Arduino startup as an installed application

Hello Forum,

I’m hoping that you can help me with a minor annoyance. I created an entry hall lamp that is comprised of 9 RGB lighted columns. I’m using a Huzzah ESP8266 multiplexing 9ea. R3 STM32 AVR

I’m also controlling various modes via Blynk that gradually blend complimentary colors every 20 seconds or so etc.
Anyway, the default mode is a warm white and the idea is that when you turn on the light switch the light gradually fades up to warm white full bright. The annoyance is that before this occurs and when the lamp (arduino is powered) there is a brief flash of full bright white (see video below). I obviously do not want this to occur but I don’t know how I can avoid this. Perhaps this is just the behavior of the STM32 AVR when it receives power but I’m not sure. I’m wondering if there is anything I can do in my Sketch (posted below) to prevent this.

I’m not sure what happens initially with the TX and RX pins when Arduino is power up? Are they sending an initial signal that causes this flash? Anyway, anyone that has had experience with driving RGB Lens with the STM32 AVR and has a hunch how to avoid this - would appreciate hearing from you.

thanks in advance


image of Entry Light

short video of problem

Looks like my sketch is too big to post here so here’s a link to it if you’re interested:

Here is partial sketch:

void setup()

  FastLED.addLeds<P9813, DATA_PIN, CLOCK_PIN, RGB>(leds, NUM_LEDS);
  //FastLED.clear(); blanking to remove flashing affect when powered up?
  for ( int i = 0; i < 256; i++) {               // fade up and set all LEDs to warm white
    leds[0] = CHSV(55, 157, i);   //custom balanced color for individual flutes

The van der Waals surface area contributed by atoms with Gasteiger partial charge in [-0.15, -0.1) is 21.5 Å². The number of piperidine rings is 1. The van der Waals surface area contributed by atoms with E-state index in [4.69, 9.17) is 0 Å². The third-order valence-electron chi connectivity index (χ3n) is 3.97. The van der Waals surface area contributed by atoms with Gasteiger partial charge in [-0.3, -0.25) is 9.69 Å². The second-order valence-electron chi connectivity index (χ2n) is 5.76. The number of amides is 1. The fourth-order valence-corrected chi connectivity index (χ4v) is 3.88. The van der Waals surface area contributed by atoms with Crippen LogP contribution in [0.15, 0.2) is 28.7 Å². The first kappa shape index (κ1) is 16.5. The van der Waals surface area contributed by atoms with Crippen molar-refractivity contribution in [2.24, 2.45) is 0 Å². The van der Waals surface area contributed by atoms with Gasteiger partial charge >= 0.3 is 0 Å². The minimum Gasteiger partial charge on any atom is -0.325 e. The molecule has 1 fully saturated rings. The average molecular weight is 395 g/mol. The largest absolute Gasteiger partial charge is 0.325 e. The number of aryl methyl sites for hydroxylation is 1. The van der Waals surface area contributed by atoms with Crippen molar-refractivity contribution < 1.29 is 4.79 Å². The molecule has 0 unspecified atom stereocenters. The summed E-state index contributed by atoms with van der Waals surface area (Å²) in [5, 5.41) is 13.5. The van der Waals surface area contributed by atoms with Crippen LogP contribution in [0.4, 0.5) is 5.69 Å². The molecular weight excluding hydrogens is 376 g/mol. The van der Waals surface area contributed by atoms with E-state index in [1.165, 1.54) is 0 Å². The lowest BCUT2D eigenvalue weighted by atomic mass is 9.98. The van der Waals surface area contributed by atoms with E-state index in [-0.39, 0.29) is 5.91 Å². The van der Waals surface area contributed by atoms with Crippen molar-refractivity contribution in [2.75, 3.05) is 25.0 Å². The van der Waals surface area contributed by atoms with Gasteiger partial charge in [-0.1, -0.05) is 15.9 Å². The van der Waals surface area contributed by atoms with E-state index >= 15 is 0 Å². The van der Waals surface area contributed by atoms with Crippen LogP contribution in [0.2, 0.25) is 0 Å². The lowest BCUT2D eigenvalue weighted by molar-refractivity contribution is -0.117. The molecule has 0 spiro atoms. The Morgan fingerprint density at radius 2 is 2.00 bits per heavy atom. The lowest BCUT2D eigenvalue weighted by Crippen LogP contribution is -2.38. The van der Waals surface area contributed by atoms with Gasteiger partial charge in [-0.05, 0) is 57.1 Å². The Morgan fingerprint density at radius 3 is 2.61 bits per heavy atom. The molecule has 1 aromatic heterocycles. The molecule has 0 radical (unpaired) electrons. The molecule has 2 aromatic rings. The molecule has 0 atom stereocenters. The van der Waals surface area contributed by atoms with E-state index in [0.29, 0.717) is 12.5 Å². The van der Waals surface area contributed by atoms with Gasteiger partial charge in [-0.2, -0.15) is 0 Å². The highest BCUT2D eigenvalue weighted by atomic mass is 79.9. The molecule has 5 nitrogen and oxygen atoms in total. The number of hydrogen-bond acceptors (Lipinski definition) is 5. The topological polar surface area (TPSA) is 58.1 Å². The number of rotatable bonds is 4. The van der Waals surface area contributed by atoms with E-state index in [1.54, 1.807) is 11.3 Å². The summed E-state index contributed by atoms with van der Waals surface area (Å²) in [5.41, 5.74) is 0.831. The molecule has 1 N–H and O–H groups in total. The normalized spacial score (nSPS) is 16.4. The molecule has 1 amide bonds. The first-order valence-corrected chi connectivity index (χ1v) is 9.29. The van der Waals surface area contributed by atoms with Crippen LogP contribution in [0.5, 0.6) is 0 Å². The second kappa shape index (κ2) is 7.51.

leds[2] = CHSV(55, 157, i);
    leds[3] = CHSV(55, 157, i);
    leds[4] = CHSV(55, 157, i);
    leds[5] = CHSV(55, 157, i);
    leds[6] = CHSV(55, 157, i);

    leds[1] = CHSV(44, 157, i);
    leds[7] = CHSV(44, 157, i);
    leds[8] = CHSV(44, 157, i);;
  for (int i = 0; i < NUM_LEDS; i++ ) {     //set initial color pair for all LEDs
    LEDchannelinfo[i].colorA = CRGB::OrangeRed;          // CRGB::Orange;
    LEDchannelinfo[i].currentcolorA = CRGB::OrangeRed;   // CRGB::Orange;
    LEDchannelinfo[i].colorB = CRGB::Aqua;                // CRGB::BlueViolet;
    LEDchannelinfo[i].currentcolorB = CRGB::Aqua;      // CRGB::BlueViolet;
    LEDchannelinfo[i].toggle = 0;
  Blynk.begin(auth, ssid, pass);

Aliexpress link is broken
Box links won't work without an account, so useless to most of us.

How is the Huzzah powered.

How is the P9813 chip on the mosfet module powered (it needs 5volt), and is it constantly powered.

Did you use a level converter (the P9813 needs >0.7*VCC logic to work reliably).

Diagram, code?

Please post your schematic. If your code is too long, make a short simple version that demonstrates the problem and post that in code tags. Most forum members use phones & tablets most of the time and cannot open .ino files.

Without seeing your schematic, and with no link to these led drivers, my guess would be that there are MOSFETs that switch the current, and they do not have pull-down resistors on their gates. So while the mcu is starting up, the gates float, the mosfet's switch partially on and cause the flash.

What is an STM32 AVR?

I have fixed the link for the STM32 AVR and have posted some of my code for the void setup() As for my power supply, I'm using a 15A contact voltage LED supply -

I also have a 12V to 5V step-down buck which is powering the Arduino and the P9813 (STM32 AVR).

Just keep in mind, that everything works perfectly once the default color scheme is executed. It is the flash (P9813 full on) that I'm try to avoid when they are initially powered.

I have seen post before about addressable LEDs flashing during bootup.
Didn't see any solutions other than keeping things 24/7 powered, or a (noisy) relay in the LED supply.

I have found that addressable LEDs can power up in any state, while all off is the most common they can power up all on one colour. Cyan is the most common colour I have seen.

While this has not bothered me in any application I have not investigated it. If I were to investigate then I would look at the voltage rise time of the power supply. It could be too fast or too slow.

For too slow I would look at having a power supply running and then connect the power to the strip with a switch. This would be about as fast as you can get it. For two fast I would power the LED strip through a power FET and turn on the FET slowly by putting a capacitor on the gate.